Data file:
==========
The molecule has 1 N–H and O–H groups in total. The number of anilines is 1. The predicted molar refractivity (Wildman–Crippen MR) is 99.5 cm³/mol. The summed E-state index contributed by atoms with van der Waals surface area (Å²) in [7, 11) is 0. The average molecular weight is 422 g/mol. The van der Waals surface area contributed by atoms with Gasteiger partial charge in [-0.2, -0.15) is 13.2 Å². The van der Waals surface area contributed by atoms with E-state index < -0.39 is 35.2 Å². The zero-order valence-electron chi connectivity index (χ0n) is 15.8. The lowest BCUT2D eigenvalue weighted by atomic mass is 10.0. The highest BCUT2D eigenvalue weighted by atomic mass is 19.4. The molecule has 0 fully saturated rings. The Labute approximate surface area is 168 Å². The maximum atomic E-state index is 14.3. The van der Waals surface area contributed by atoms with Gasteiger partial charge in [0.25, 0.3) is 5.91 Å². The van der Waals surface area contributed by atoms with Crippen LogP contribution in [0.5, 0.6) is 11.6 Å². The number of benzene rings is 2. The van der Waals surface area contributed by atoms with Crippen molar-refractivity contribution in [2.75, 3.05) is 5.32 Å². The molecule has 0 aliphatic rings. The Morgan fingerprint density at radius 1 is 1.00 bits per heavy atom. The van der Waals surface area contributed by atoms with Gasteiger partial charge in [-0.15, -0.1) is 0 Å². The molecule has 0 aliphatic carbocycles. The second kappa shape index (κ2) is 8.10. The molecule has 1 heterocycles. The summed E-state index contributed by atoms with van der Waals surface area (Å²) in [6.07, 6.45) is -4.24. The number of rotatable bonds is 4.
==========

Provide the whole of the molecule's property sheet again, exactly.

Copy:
The molecule has 1 N–H and O–H groups in total. The number of anilines is 1. The predicted molar refractivity (Wildman–Crippen MR) is 99.5 cm³/mol. The summed E-state index contributed by atoms with van der Waals surface area (Å²) in [7, 11) is 0. The average molecular weight is 422 g/mol. The van der Waals surface area contributed by atoms with Gasteiger partial charge in [-0.2, -0.15) is 13.2 Å². The van der Waals surface area contributed by atoms with E-state index < -0.39 is 35.2 Å². The zero-order valence-electron chi connectivity index (χ0n) is 15.8. The lowest BCUT2D eigenvalue weighted by atomic mass is 10.0. The highest BCUT2D eigenvalue weighted by atomic mass is 19.4. The molecule has 0 fully saturated rings. The Labute approximate surface area is 168 Å². The maximum atomic E-state index is 14.3. The van der Waals surface area contributed by atoms with Gasteiger partial charge in [0.25, 0.3) is 5.91 Å². The van der Waals surface area contributed by atoms with Crippen LogP contribution in [0.5, 0.6) is 11.6 Å². The number of benzene rings is 2. The van der Waals surface area contributed by atoms with Crippen molar-refractivity contribution in [2.75, 3.05) is 5.32 Å². The molecule has 0 aliphatic rings. The Morgan fingerprint density at radius 1 is 1.00 bits per heavy atom. The van der Waals surface area contributed by atoms with Gasteiger partial charge in [-0.15, -0.1) is 0 Å². The molecule has 0 aliphatic carbocycles. The second kappa shape index (κ2) is 8.10. The molecule has 1 heterocycles. The summed E-state index contributed by atoms with van der Waals surface area (Å²) in [6.07, 6.45) is -4.24. The number of rotatable bonds is 4.